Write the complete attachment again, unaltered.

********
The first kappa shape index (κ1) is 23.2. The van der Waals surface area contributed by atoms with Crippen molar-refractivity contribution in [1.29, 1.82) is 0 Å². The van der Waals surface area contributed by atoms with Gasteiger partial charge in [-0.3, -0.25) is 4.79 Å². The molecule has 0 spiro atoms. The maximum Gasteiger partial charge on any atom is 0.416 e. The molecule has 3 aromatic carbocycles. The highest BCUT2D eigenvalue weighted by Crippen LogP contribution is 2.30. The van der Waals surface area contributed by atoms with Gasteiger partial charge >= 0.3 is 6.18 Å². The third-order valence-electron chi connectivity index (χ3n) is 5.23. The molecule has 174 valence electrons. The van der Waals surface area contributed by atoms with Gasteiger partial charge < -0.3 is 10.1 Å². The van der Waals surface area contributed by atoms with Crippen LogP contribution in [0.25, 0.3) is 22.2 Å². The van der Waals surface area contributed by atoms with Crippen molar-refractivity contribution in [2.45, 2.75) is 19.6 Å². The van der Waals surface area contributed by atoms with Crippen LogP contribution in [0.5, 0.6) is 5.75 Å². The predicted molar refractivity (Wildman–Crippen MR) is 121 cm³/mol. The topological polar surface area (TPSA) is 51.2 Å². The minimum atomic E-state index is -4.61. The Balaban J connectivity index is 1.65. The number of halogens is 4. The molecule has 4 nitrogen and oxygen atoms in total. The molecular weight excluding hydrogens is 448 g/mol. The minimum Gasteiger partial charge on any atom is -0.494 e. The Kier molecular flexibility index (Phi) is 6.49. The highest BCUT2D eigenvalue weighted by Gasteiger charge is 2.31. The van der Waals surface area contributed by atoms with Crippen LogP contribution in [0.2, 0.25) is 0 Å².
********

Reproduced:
The first kappa shape index (κ1) is 23.2. The van der Waals surface area contributed by atoms with Crippen molar-refractivity contribution in [1.29, 1.82) is 0 Å². The van der Waals surface area contributed by atoms with Gasteiger partial charge in [-0.3, -0.25) is 4.79 Å². The molecule has 0 spiro atoms. The maximum Gasteiger partial charge on any atom is 0.416 e. The molecule has 3 aromatic carbocycles. The highest BCUT2D eigenvalue weighted by Crippen LogP contribution is 2.30. The van der Waals surface area contributed by atoms with Gasteiger partial charge >= 0.3 is 6.18 Å². The third-order valence-electron chi connectivity index (χ3n) is 5.23. The molecule has 174 valence electrons. The van der Waals surface area contributed by atoms with Gasteiger partial charge < -0.3 is 10.1 Å². The van der Waals surface area contributed by atoms with Crippen LogP contribution in [0.25, 0.3) is 22.2 Å². The van der Waals surface area contributed by atoms with Crippen molar-refractivity contribution in [2.45, 2.75) is 19.6 Å². The van der Waals surface area contributed by atoms with Crippen LogP contribution in [0.5, 0.6) is 5.75 Å². The predicted molar refractivity (Wildman–Crippen MR) is 121 cm³/mol. The topological polar surface area (TPSA) is 51.2 Å². The minimum atomic E-state index is -4.61. The Balaban J connectivity index is 1.65. The number of halogens is 4. The molecule has 4 nitrogen and oxygen atoms in total. The molecular weight excluding hydrogens is 448 g/mol. The minimum Gasteiger partial charge on any atom is -0.494 e. The Kier molecular flexibility index (Phi) is 6.49. The highest BCUT2D eigenvalue weighted by Gasteiger charge is 2.31. The van der Waals surface area contributed by atoms with Crippen LogP contribution in [0.2, 0.25) is 0 Å².